Kathryn DeBruler
Hunger is no match for this terra cotta army.

SpicyZest's New Brunch Is an All-You-Can-Eat Exploration of Authentic Sri Lankan Dishes

When we reviewed SpicyZest earlier this year, the Sri Lankan restaurant had been open for roughly one year. Now, just a few months shy of its two-year anniversary, this Farmers Branch establishment is introducing brunch.

SpicyZest has proclaimed its brunch, featuring a bevy of Sri Lankan breakfast favorites, to be the only one of its kind in Texas. Certainly, it is the only Sri Lankan brunch we've tried, with its deviled fish and hoppers. More on these items later.

Kathryn DeBruler
Assorted dishes from SpicyZest's Sunday brunch buffet.

A visit to SpicyZest for brunch is an intimate, casual affair, featuring just a handful of tables and disposable plates. The server greeted us and led us to the buffet of dishes, which looked like a terra cotta army. The dishes reside in terra cotta tureens, kept warm by tea lights. Our server took the time to go down the buffet, explaining each dish and how to combine them when appropriate.

She advised us, for instance, to start with the herbal porridge. This split pea-colored porridge is served with a piece of jaggery, or cane sugar, and is said to have medicinal properties. The porridge has a cool, slightly medicinal taste tempered by a thin broth of coconut milk flecked with rice. It makes for a calming prelude to a meal driven by a powerhouse of flavor.

Next, add a few of the deviled sprats to your plate. These tiny, oily fishes are cooked in a heavily spiced mixture of peppers and onions. Eaten whole, these crispy little fish provide a bony snap of textural contrast against the silky onions that surround them.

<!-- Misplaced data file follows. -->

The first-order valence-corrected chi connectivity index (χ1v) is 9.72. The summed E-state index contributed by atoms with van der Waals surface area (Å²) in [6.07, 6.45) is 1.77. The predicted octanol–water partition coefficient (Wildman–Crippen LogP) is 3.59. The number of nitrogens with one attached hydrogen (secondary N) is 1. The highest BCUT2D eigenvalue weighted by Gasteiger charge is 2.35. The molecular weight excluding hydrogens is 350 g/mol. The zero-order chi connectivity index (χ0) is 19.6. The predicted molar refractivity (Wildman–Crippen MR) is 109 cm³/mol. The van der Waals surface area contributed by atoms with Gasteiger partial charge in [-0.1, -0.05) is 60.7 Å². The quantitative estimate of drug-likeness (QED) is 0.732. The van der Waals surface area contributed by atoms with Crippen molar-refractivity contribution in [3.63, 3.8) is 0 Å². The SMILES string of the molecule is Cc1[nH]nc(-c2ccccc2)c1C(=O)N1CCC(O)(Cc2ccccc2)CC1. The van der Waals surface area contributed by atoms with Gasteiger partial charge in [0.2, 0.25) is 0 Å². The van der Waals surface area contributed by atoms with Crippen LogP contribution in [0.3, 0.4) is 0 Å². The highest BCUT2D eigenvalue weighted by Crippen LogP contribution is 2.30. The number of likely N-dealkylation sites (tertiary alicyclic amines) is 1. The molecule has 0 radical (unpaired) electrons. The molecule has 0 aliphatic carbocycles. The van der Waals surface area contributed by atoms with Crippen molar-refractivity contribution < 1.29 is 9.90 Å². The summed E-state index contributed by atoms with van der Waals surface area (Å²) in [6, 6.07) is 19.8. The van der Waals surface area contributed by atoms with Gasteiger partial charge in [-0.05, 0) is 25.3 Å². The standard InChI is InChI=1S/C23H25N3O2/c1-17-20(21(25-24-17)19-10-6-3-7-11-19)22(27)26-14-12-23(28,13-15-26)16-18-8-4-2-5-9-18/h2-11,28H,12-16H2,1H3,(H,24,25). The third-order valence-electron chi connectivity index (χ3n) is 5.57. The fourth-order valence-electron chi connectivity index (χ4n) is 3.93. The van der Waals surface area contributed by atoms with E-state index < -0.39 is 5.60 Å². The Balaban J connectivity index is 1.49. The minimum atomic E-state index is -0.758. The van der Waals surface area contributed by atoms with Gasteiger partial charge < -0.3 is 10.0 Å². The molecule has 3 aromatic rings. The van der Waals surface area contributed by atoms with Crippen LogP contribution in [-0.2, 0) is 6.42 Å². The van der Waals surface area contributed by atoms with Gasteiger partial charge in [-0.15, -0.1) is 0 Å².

Kathryn DeBruler
All of the things.

Onions also play a key role in the seeni sambol, a deeply caramelized onion relish (think French onion soup minus the liquid). Two other relishes, pol sambol and katta sambol, were available to dress out dishes. While the pol (coconut) sambol introduced an element of sweetness, the katta (chili) sambol introduced a pleasant level of heat and a note of acidity.

Sambols make excellent accompaniments to the hoppers, which come in two varieties. String hoppers are small bundles of red rice noodles. These springy carbohydrate nests are suitable for cradling not only sambols but brothy curries and the like. Hoppers (sans string) are fermented rice flour pancakes. These thin, bowl-shaped cakes have a pleasant, sourdough-like twang to them. When cooked with a cracked egg, the overall effect is not far removed from that of an egg English muffin.

Kathryn DeBruler
Wakey wakey, eggs and hoppers. Egg hoppers are a traditional Sri Lankan breakfast item made from rice flour batter.

An egg hopper or two topped with some chili sambol would make for a satisfying meal, but that would sell short the sheer diversity and number of foods offered at SpicyZest's brunch service. There's the turmeric-based potato curry laced with curry leaves and coriander seeds, savory curries of pork and chicken, an intensely aromatic dry chickpea curry, saffron-hued dhal and molded rice dishes like pittu (or puttu), which consist of ground rice and coconut formed into sweet cylinders.

For those adventurous brunchers looking to break away from the pack of chicken and waffles, brunch burgers and mimosa carafes, SpicyZest provides an intriguing and much-awaited alternative. Sri Lankan foods offer flavor and textural combinations which are exciting while still accessible, and SpicyZest's focus on hospitality makes for a truly memorable dining experience.

13920 Josey Lane, Farmers Branch. Brunch, $14.99, is served from 10:30 a.m. to 2:30 p.m. Sundays.